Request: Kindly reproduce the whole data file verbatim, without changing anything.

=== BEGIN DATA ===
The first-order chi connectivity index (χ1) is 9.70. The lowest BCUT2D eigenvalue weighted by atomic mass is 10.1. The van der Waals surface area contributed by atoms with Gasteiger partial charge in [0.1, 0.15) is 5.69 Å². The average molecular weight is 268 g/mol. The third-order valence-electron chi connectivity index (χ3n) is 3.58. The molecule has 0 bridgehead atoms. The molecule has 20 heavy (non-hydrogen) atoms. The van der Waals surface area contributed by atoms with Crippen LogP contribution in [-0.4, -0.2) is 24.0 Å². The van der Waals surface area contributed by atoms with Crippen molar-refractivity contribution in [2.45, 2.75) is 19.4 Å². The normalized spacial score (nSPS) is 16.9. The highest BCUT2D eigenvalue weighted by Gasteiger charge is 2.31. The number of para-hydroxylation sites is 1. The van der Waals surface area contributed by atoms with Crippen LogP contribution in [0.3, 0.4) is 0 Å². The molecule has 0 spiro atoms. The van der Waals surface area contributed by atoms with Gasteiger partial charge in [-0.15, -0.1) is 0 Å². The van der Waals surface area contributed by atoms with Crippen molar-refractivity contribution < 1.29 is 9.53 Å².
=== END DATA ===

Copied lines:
The first-order chi connectivity index (χ1) is 9.70. The lowest BCUT2D eigenvalue weighted by atomic mass is 10.1. The van der Waals surface area contributed by atoms with Gasteiger partial charge in [0.1, 0.15) is 5.69 Å². The average molecular weight is 268 g/mol. The third-order valence-electron chi connectivity index (χ3n) is 3.58. The molecule has 0 bridgehead atoms. The molecule has 20 heavy (non-hydrogen) atoms. The van der Waals surface area contributed by atoms with Crippen LogP contribution in [-0.4, -0.2) is 24.0 Å². The van der Waals surface area contributed by atoms with Crippen molar-refractivity contribution in [2.45, 2.75) is 19.4 Å². The normalized spacial score (nSPS) is 16.9. The highest BCUT2D eigenvalue weighted by Gasteiger charge is 2.31. The number of para-hydroxylation sites is 1. The van der Waals surface area contributed by atoms with Crippen LogP contribution in [0.3, 0.4) is 0 Å². The molecule has 0 spiro atoms. The van der Waals surface area contributed by atoms with Gasteiger partial charge in [-0.15, -0.1) is 0 Å². The van der Waals surface area contributed by atoms with Crippen molar-refractivity contribution < 1.29 is 9.53 Å².